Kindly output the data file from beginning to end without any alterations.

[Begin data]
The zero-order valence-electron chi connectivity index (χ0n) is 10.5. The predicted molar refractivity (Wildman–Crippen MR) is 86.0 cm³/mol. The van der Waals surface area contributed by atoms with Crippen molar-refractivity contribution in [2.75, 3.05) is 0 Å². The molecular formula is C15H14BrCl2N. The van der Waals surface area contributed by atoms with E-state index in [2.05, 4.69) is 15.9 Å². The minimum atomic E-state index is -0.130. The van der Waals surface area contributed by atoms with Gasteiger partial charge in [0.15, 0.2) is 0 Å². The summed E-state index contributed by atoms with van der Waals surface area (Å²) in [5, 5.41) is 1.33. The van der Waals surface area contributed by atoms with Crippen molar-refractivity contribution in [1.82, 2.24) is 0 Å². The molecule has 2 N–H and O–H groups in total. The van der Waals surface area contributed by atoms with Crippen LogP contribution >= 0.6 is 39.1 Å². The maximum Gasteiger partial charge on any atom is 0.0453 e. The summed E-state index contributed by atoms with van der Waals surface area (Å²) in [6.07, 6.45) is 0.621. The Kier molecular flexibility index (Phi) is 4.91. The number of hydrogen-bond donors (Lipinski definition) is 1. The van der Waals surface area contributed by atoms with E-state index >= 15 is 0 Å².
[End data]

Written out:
The zero-order valence-electron chi connectivity index (χ0n) is 10.5. The predicted molar refractivity (Wildman–Crippen MR) is 86.0 cm³/mol. The van der Waals surface area contributed by atoms with Crippen molar-refractivity contribution in [2.75, 3.05) is 0 Å². The molecular formula is C15H14BrCl2N. The van der Waals surface area contributed by atoms with E-state index in [2.05, 4.69) is 15.9 Å². The minimum atomic E-state index is -0.130. The van der Waals surface area contributed by atoms with Gasteiger partial charge in [0.15, 0.2) is 0 Å². The summed E-state index contributed by atoms with van der Waals surface area (Å²) in [5, 5.41) is 1.33. The van der Waals surface area contributed by atoms with Crippen molar-refractivity contribution in [1.82, 2.24) is 0 Å². The molecule has 2 N–H and O–H groups in total. The van der Waals surface area contributed by atoms with Crippen LogP contribution >= 0.6 is 39.1 Å². The maximum Gasteiger partial charge on any atom is 0.0453 e. The summed E-state index contributed by atoms with van der Waals surface area (Å²) in [6.07, 6.45) is 0.621. The Kier molecular flexibility index (Phi) is 4.91. The number of hydrogen-bond donors (Lipinski definition) is 1. The van der Waals surface area contributed by atoms with E-state index >= 15 is 0 Å².